International Holocaust Remembrance Day, January 27th

Written by Mallory Jones

     Friday, January 27th is International Holocaust Remembrance Day and I wanted to take this opportunity to showcase books that we have in the children’s department for a wide range of ages. The United States Holocaust Memorial Museum states on their website that this day is used as a way to promote education about the Holocaust in hopes of preventing future antisemitism and genocide. I have four books that I want to highlight from the children’s collection: Nicky & Vera by Peter Sís, I Survived The Nazi Invasion, 1944 by Lauren Tarshis, Surviving the Angel of Death The Story of a Mengele Twin in Auschwitz by Eva Kor and Lisa Rojany Buccieri, and Survivors of the Holocaust True Stories of Six Extraordinary Children edited by Kath Shackleton.


     The first book I wanted to showcase is Nicky & Vera, a nonfiction picture book by Czechoslovakian award winning author Peter Sís. This is a beautiful story about Nicholas Winton, who helped almost 700 children escape Prague before World War II began. He secretly set up in a hotel room and would take names and photographs of children from their parents, so that he could arrange safe transport for them to England. With the information provided by their parents, he worked on getting the correct travel documents and visas, and even arranged foster homes. Nicholas’s story parallels Vera, one of the children he saved. The book walks through her life before, during, and after the war. Vera survives the war and her journey to England, but she learns that she is the only surviving member of her family. Nicholas’s rescue efforts went unrecognized for nearly fifty years. This is a longer picture book but the information presented is approachable for a younger audience.

Book Cover I Survived the Nazi Invasion, 1944

     I had to mention I Survived The Nazi Invasion, 1944 by Lauren Tarshis because of how popular her I Survived series is. I would recommend this series and this book in particular for 1st-4th grade depending on their reading level. We have the regular print book and the new graphic novel edition, which is printed in full color. All of the I Survived books follow fictional accounts of children living through historical events. I am always very impressed by Tarshis’s writing and research because she writes about historical events in such an attention-grabbing way for this age group. This fictional account of the Nazi invasion follows Max and his sister, Zena, as they try to survive living in a Polish ghetto after they were separated from their father. There is barely enough food and water for them to survive, so they take a chance and attempt to escape. The rest of the story follows them after escaping and what happens after the war.


     For the middle grade crowd, the graphic novel Survivors of the Holocaust True Stories of Six Extraordinary Children edited by Kath Shackleton and illustrated by Zane Whittingham should be required reading. Kath collaborated with the children in the story to write their stories of survival. There are stories of being interned, living through Kristallnacht, and surviving Auschwitz. With how popular graphic novels are for this age group, this would be a great pick to dive a bit deeper into the history of the Holocaust and WWII. In the back of the book, there are photos of the children as adults and they have a short blurb about their life after the war. There is also a glossary of terms, a timeline of events, and a list of recommended resources. So far, this is one of the best books I’ve read this year and I cannot recommend it enough for middle grade students and adults.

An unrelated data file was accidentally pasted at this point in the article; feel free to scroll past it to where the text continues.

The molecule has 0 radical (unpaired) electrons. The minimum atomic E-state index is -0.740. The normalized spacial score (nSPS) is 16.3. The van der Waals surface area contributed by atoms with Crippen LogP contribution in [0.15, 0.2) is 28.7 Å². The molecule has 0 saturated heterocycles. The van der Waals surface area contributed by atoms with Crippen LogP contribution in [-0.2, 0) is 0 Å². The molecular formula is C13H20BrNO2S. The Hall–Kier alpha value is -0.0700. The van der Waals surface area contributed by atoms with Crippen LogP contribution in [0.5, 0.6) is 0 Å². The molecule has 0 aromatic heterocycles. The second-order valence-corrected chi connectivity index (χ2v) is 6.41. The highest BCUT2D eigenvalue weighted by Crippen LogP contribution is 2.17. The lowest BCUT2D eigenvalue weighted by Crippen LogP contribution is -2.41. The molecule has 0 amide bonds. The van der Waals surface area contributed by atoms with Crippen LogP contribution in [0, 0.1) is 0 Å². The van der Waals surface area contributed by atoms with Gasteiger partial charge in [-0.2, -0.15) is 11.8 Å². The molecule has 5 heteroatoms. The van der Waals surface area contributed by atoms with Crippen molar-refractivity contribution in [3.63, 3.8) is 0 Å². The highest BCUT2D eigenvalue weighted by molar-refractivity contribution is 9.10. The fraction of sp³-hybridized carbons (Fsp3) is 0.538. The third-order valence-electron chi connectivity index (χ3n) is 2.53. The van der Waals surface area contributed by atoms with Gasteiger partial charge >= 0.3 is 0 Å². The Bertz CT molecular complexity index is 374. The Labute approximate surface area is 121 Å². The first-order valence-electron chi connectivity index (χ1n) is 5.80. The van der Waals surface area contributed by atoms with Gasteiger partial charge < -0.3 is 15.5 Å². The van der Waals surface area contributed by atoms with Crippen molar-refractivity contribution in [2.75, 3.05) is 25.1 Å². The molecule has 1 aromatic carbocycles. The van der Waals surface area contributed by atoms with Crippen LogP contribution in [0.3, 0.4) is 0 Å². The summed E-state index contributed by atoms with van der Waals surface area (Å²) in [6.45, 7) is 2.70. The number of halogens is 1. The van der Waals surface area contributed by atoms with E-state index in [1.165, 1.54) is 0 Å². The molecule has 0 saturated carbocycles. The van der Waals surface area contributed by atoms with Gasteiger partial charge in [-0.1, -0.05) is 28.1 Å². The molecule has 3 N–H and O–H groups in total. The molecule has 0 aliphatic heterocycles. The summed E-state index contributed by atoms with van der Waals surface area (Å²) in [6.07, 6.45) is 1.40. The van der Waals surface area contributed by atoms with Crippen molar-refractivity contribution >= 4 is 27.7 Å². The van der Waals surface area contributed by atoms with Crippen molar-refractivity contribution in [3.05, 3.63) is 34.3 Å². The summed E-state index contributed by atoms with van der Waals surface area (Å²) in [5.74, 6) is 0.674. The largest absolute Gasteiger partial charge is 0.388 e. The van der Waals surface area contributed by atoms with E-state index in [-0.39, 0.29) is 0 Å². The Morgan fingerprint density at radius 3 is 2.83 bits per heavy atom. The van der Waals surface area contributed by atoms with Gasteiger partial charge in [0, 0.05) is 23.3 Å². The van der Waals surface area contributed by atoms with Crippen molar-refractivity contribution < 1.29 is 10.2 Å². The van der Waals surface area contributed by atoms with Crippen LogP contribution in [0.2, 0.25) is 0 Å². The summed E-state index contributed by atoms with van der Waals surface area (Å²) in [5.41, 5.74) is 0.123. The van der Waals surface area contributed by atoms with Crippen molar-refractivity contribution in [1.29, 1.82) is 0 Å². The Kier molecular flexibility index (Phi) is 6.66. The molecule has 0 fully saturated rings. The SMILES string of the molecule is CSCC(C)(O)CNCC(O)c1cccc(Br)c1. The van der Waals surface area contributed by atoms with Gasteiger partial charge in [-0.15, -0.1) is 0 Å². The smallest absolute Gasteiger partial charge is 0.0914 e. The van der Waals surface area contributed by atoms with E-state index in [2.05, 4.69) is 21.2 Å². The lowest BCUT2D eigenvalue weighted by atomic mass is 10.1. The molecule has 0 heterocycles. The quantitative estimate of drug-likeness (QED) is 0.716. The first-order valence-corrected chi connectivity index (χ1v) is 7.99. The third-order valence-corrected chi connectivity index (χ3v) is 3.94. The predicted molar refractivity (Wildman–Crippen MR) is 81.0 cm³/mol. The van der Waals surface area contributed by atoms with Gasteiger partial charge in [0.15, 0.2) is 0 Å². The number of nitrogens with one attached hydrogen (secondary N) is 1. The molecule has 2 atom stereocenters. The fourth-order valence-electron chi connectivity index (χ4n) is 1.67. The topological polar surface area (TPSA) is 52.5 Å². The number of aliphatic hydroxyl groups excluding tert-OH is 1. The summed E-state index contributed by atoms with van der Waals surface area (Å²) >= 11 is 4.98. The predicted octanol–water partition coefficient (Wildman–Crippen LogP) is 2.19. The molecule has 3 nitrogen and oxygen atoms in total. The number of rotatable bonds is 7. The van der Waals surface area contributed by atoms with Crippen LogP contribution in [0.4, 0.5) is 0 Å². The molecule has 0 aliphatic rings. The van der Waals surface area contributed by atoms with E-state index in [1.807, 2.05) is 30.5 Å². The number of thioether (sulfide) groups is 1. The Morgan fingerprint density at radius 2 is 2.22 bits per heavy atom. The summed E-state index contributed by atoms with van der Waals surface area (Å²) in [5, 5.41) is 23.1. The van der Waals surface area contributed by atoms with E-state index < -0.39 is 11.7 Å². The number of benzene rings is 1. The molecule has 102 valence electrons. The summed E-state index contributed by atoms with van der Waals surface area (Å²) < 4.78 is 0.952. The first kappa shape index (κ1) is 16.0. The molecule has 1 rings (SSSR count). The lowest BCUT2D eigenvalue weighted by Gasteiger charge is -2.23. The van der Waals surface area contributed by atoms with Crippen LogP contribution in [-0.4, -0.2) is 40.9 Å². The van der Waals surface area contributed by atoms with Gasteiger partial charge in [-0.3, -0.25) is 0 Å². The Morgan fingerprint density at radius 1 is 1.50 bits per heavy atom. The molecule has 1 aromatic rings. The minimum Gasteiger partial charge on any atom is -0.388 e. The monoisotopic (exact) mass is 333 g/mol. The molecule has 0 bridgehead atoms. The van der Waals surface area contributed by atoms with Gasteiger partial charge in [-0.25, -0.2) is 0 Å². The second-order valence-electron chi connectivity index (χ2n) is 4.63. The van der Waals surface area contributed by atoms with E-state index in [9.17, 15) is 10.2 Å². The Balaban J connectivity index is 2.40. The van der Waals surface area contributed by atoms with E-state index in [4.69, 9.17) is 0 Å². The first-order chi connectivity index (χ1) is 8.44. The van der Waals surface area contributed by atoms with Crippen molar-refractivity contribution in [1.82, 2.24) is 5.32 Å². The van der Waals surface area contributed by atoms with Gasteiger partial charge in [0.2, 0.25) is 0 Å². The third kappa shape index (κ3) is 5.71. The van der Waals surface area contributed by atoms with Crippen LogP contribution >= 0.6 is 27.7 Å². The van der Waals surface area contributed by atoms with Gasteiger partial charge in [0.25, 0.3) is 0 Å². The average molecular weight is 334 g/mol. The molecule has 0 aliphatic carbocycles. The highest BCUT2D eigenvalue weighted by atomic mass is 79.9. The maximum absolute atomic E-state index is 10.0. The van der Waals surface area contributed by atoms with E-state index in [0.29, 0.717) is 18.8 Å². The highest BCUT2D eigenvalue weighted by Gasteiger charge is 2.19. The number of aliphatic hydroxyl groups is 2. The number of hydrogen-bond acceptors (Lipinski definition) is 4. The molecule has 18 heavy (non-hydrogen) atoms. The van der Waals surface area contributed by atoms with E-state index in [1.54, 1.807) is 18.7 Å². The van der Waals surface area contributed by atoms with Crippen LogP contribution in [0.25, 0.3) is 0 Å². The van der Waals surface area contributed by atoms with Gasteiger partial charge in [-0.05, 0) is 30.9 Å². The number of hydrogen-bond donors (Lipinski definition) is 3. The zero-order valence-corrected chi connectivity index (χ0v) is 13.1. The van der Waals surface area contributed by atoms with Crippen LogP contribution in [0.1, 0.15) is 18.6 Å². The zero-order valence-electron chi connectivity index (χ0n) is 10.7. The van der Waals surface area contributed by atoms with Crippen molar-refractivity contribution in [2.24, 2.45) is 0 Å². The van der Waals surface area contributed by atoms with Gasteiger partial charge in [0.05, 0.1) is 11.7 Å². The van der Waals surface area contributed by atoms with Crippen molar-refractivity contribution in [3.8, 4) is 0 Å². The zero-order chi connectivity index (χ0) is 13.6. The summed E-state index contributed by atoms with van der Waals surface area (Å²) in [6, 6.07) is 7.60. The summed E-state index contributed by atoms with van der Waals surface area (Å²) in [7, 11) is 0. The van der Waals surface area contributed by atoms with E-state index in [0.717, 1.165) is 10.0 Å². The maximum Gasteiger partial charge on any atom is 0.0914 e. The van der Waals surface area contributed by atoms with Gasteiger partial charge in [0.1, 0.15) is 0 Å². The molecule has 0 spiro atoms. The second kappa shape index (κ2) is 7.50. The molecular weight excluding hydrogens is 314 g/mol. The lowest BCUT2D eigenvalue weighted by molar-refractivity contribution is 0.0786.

The last book on my list of recommended reads is Surviving the Angel of Death The Story of Mengele Twin in Auschwitz by Eva Mozes Kor and Lisa Rojany Buccieri. I am so glad that I was finally able to take the time to read this memoir, it has been on my TBR list (to be read) for so long! Eva Mozes Kor was only ten years old when she arrived at Auschwitz with her family and she was immediately separated from her parents and two older sisters. Eva and her twin sister Miriam were in demand for Dr. Josef Mengele’s torturous experiments. Throughout Eva’s memoir, the details of the experiments and exactly what Dr. Mengele was trying to accomplish still remains a mystery. I was taken aback and moved by the epilogue where Eva writes about forgiveness. I really appreciate that this book is also approachable for younger children and adults, this would be an excellent book to read along with your child.

     I hope that you were able to find new books for you or your child to read about the Holocaust. Learning and reflecting is a powerful tool we can all do to ensure that something so atrocious never happens again.

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